Vision is more than clarity. It is the ability to visualize, understand and apply the information that comes through the eyes.

Vision is more than clarity. It is the ability to visualize, understand and apply the information that comes through the eyes. Children with 20/20 sight may not have these abilities. Therefore, learning problems are often related to vision problems, but often remain undiagnosed or misdiagnosed.

Nearly all the visual problems that deter children from doing well in the classroom will not be uncovered by the Snellen eye chart, nor by most stereoscopic devices. The value of these school screening devices is to identify those children who cannot see clearly.

Teachers are the best screeners. They observe the child functioning in the classroom. The appearance of irritated eyes, squinting and frequent blinking are physical signs of visual problems. A child's performance is affected by problems with eye movement, eye teaming, eye-hand coordination, and visual perception.

Our eyes are designed to work as a team, but each eye functions independently. When we look at something, the right eye records the image and the left eye records the image. Then the two separate images are transmitted up the optic nerves to the brain, which combines them into a single picture. For the visual system to work correctly, each eye must aim at the exact same point in space so that the images being recorded are identical. This allows the brain to combine, or "fuse," the two incoming images for clear, comfortable single vision.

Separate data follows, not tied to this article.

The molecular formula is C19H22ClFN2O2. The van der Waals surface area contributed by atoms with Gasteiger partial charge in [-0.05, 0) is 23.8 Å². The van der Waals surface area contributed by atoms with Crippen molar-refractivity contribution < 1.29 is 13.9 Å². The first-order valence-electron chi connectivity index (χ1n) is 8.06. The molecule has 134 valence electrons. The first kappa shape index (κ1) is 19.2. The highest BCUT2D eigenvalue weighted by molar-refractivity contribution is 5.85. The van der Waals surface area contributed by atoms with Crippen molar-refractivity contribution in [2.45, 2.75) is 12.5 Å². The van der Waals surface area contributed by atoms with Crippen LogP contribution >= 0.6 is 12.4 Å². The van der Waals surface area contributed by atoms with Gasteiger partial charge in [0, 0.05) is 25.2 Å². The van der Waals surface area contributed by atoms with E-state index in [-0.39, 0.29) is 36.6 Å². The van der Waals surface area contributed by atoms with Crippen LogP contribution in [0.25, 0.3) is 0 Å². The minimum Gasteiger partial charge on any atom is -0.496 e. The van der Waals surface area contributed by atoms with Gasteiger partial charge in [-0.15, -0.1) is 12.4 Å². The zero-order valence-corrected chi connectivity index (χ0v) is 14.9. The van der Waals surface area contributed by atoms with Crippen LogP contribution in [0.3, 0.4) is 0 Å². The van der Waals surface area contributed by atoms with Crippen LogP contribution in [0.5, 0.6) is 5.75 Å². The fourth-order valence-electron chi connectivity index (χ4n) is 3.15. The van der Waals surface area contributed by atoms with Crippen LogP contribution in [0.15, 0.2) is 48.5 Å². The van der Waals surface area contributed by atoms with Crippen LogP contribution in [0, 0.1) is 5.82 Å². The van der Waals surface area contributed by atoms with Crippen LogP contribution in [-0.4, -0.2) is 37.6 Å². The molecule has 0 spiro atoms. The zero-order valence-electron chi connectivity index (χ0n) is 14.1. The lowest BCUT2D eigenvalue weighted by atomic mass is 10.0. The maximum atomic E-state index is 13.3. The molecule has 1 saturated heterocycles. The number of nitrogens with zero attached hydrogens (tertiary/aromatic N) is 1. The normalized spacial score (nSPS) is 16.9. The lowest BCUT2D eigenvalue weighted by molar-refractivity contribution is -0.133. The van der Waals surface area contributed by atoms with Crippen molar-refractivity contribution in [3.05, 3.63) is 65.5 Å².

However, if the eyes aren't aiming together, then the images being recorded are slightly different. If the disparity is great enough, the brain can't combine the two pictures. The result is double vision.

Unfortunately, about ten percent of school-aged children have eye teaming problems — technically, these are vergence disorders such as convergence insufficiency or convergence excess. At the close-up distances required for reading, children with eye teaming problems are only able to aim their eyes together correctly for short periods of time. As their ability to accurately aim their eyes breaks down, their eyes end up pointing at slightly different places on the page. The result is a great deal of visual strain and eventually blurred, scrambled, or double print.

Children with undetected vision problems can exhibit similar symptoms as children labeled ADD or ADHD. Studies show that approximately 20 percent of school-aged children suffer from eye teaming or focusing deficits, which make remaining on task for long periods of time difficult.

Like those with ADD, children with vision-based learning problems are highly distractible, have short attention spans, make careless errors, fail to complete assignments, lack good organizational skills, and are often fidgety and off task.

The connection between eye teaming problems and attention deficit disorders was recently documented in medical journals. The latest research study found children diagnosed with ADHD were three times as likely to have a convergence insufficiency than children in the rest of the population.

Any child who is suspected of having ADD should have a complete eye exam by a pediatric specialist in children's vision to determine if poor visual processing is a factor in the child's behavior.

Unlike ADD, which is diagnosed by a subjective checklist, objective clinical measures and tests can be run to determine for certain if the child has a learning-related vision problem which is making it difficult for him to remain on task.

Jana McKinney is a McPherson County Extension agent for family and consumer sciences.